When IT systems become bigger and more complicated, it’s getting harder to maintain complex business logic just through a raw implementation in the code.
Changes in hard-coded logic can be costly and time-consuming. When such problems occur, that’s the signal that we should consider passing control over such logic to business users.
How can they control and change the business process without re-implementation?
Well, it can be done through many ways. The most known approach is to define such a process in the form of workflows or business rule engines (BRE). Usually, both of them eventually affect changes in some store like a database. However, this could also be a volatile database in memory. Regardless of a state persistence, we call this domain a working memory.
Workflows and business rule engines are familiar concepts, but as they could be used interchangeably as a tool to achieve some goals, it’s often hard to distinguish between them.
First, let’s try to describe how they work.
Workflows present a business process by dividing it into a structure of smaller activities (work to do) and connections between them. The business user creates a workflow, probably in graphical UI, by selecting desired activities and matching connections between them. For each connection path, he should define conditions stating when which path should be taken.
For activities that join several paths, some synchronisation strategy could be defined to decide if given task has to wait for a result from all of its predecessors or not. Workflows are very good for modelling any state change flow as it’s easy to determine the sequence of activities through workflow chart.
Let’s consider a classic example – a bank client wants to withdraw money from a cash machine:
They are a set of rules, sometimes referred as business rule engines (BRE), which when complied, will execute some specific task. These rules are constrained by conditions called patterns. Such rules are created by business users/experts and called a knowledge base. We can distinguish two types of rule engines:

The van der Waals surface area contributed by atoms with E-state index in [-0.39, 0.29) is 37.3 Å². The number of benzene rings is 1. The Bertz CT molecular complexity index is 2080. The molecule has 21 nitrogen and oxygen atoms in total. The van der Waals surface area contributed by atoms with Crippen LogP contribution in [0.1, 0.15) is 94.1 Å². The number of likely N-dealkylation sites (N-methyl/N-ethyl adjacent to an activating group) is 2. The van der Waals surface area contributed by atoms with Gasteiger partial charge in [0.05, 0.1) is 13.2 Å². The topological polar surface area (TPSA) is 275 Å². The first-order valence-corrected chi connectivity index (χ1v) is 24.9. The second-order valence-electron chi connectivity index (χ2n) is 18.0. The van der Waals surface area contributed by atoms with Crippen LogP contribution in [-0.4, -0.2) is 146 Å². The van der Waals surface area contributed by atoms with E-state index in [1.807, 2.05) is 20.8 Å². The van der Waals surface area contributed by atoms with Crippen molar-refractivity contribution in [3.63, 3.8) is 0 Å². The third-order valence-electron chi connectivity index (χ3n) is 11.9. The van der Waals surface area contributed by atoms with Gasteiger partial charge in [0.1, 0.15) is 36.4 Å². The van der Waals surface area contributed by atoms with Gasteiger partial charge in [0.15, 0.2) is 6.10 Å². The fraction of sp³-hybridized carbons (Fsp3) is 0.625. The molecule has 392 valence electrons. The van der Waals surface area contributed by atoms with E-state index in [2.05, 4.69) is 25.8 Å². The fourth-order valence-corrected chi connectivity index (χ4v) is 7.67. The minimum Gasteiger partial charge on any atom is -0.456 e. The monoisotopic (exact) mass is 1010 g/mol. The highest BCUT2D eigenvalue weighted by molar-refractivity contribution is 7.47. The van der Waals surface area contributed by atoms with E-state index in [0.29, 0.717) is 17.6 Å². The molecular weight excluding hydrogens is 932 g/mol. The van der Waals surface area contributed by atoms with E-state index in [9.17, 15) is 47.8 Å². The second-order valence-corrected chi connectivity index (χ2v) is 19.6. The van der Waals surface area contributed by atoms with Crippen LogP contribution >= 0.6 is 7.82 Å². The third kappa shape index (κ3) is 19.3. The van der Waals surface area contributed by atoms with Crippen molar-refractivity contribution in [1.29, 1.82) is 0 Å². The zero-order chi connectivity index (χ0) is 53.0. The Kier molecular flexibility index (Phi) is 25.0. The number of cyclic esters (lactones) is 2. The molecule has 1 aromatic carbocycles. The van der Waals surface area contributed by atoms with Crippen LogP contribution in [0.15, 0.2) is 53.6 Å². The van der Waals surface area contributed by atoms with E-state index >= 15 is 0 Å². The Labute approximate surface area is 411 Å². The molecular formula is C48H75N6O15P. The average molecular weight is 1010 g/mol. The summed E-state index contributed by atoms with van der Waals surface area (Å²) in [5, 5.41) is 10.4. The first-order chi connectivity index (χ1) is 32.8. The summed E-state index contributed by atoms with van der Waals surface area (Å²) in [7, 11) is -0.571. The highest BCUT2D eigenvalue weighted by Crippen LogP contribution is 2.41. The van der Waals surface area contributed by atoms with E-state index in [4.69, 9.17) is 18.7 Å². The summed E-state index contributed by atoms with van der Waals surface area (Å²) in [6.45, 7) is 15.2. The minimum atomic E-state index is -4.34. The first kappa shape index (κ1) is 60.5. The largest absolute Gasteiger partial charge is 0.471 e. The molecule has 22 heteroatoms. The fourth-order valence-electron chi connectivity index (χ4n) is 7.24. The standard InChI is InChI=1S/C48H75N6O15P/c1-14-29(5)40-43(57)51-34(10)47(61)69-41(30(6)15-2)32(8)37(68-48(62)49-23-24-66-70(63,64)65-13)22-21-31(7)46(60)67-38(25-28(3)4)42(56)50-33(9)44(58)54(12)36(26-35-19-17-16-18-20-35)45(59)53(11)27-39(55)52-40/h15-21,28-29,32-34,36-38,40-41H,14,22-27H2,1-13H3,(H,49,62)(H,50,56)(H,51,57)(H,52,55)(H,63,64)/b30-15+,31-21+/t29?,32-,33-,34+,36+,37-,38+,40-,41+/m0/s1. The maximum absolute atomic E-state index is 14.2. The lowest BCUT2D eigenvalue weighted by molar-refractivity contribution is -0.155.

1. Inference engines
They allow for obtaining new knowledge based on given knowledge base, which in fact makes them an expert system. They can be used to solve complicated problems that are hard to decipher algorithmically. Usually, they use rules defined in the form of “If… Then…”, so such a sentence is the combination of antecedent and consequent:
They can support forward and/or backward chaining.
- Forward chaining inference is a situation when we have particular knowledge base – we can obtain new knowledge by applying data to possible antecedents. Eventually, It results in some consequents, and each consequent can be used (chained) further as another antecedent.
For example, let’s say that we have such a knowledge base:
If an animal has wings then it’s a bird.
If an animal is a bird then it can fly.
Forward chaining rule engine can infer that if an animal has wings, then it’s a bird, which can fly.
- Backward chaining inference is a situation when the inference flow is being reversed. If we have the same knowledge base as above, such an engine can infer that if the animal can fly, then it is a bird, so it has wings. It’s also called goal-driven.
Inference engines can utilise both forward and backward chaining at the same time. However, there can be some rule collisions like that one when we add another rule to our example:
If an animal is a chicken then it’s a bird.
Because chickens are birds that don’t fly, it causes a collision which states that an animal with wings is a chicken and it can fly.
Nevertheless, inference engines can handle such situations as in this example by adding specific priority or other fuzzy logic solutions.
2. Reactive rule engines
They are continuously checking if any rule has been complied. If yes, they execute the required task. In such engines, rules are called event-condition-action (ECA), which may consist of three parts:
- Event that is triggering rule test
- Condition to check
- Action to take place when specific condition occurs
The exact structure may vary and may take some mixed form. But reactive engines can make great use of forward-chaining to trigger actions that are dependent on previous action results. However, in such a case, each operation should generate some state change in our working memory.
After understanding different approaches to rule engine types, let’s try to define some rule set, that could potentially mimic our credit card. For example:
And as it seems to be event-driven, it would be used by the reactive rule engine.
Workflow or rule engine?
We have achieved the same result with rule engine as with a workflow but in a different way. The latter approach gave us a tree structure, which seems a bit unreadable when compared to workflow graph, though the same goal could be achieved. Instead of using activities, we have used event-driven rules, but we should remember that we need some state persistence in working memory for actions of our events. Nevertheless, such a working memory could also be volatile in long-term like cash machine RAM is.
If they could be used interchangeably, which one we should use? Well, that’s hard question, but workflows seem to be more suited for short-living processes, and reactive rule engines for long-lasting event-driven ones. But this isn’t some rigid rule, and it depends on a process.
On the one hand, workflows are an excellent tool for modelling business processes as a whole, and on the other hand, rule engines allow to apply business conditions that take specific actions efficiently.
Regardless of which one we will choose, both are an introduction to some level of flexibility to our systems, which eventually, could be forged into cutting on costs and increasing usability.